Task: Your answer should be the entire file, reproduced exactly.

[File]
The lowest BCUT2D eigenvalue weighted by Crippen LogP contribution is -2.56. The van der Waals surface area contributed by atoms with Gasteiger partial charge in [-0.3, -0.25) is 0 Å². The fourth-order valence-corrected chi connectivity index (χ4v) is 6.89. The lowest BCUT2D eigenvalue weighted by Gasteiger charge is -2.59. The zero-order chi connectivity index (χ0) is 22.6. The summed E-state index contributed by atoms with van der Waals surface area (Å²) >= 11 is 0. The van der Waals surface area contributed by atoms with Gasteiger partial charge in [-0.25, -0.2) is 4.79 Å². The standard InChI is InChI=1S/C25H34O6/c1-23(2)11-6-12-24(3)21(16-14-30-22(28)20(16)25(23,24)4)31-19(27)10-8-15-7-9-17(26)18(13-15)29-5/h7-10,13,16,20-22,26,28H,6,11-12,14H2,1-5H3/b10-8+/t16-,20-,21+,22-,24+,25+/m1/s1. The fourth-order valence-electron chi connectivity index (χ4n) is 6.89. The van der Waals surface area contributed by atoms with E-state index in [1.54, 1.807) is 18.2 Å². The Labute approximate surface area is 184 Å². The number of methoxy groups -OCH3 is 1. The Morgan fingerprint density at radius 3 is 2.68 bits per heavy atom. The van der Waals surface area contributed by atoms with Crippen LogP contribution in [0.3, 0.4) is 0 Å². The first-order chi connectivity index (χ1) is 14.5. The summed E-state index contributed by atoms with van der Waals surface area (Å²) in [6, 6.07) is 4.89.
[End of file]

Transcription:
The lowest BCUT2D eigenvalue weighted by Crippen LogP contribution is -2.56. The van der Waals surface area contributed by atoms with Gasteiger partial charge in [-0.3, -0.25) is 0 Å². The fourth-order valence-corrected chi connectivity index (χ4v) is 6.89. The lowest BCUT2D eigenvalue weighted by Gasteiger charge is -2.59. The zero-order chi connectivity index (χ0) is 22.6. The summed E-state index contributed by atoms with van der Waals surface area (Å²) >= 11 is 0. The van der Waals surface area contributed by atoms with Gasteiger partial charge in [-0.25, -0.2) is 4.79 Å². The standard InChI is InChI=1S/C25H34O6/c1-23(2)11-6-12-24(3)21(16-14-30-22(28)20(16)25(23,24)4)31-19(27)10-8-15-7-9-17(26)18(13-15)29-5/h7-10,13,16,20-22,26,28H,6,11-12,14H2,1-5H3/b10-8+/t16-,20-,21+,22-,24+,25+/m1/s1. The fourth-order valence-electron chi connectivity index (χ4n) is 6.89. The van der Waals surface area contributed by atoms with E-state index in [1.54, 1.807) is 18.2 Å². The Labute approximate surface area is 184 Å². The number of methoxy groups -OCH3 is 1. The Morgan fingerprint density at radius 3 is 2.68 bits per heavy atom. The van der Waals surface area contributed by atoms with Crippen LogP contribution in [0.3, 0.4) is 0 Å². The first-order chi connectivity index (χ1) is 14.5. The summed E-state index contributed by atoms with van der Waals surface area (Å²) in [6, 6.07) is 4.89.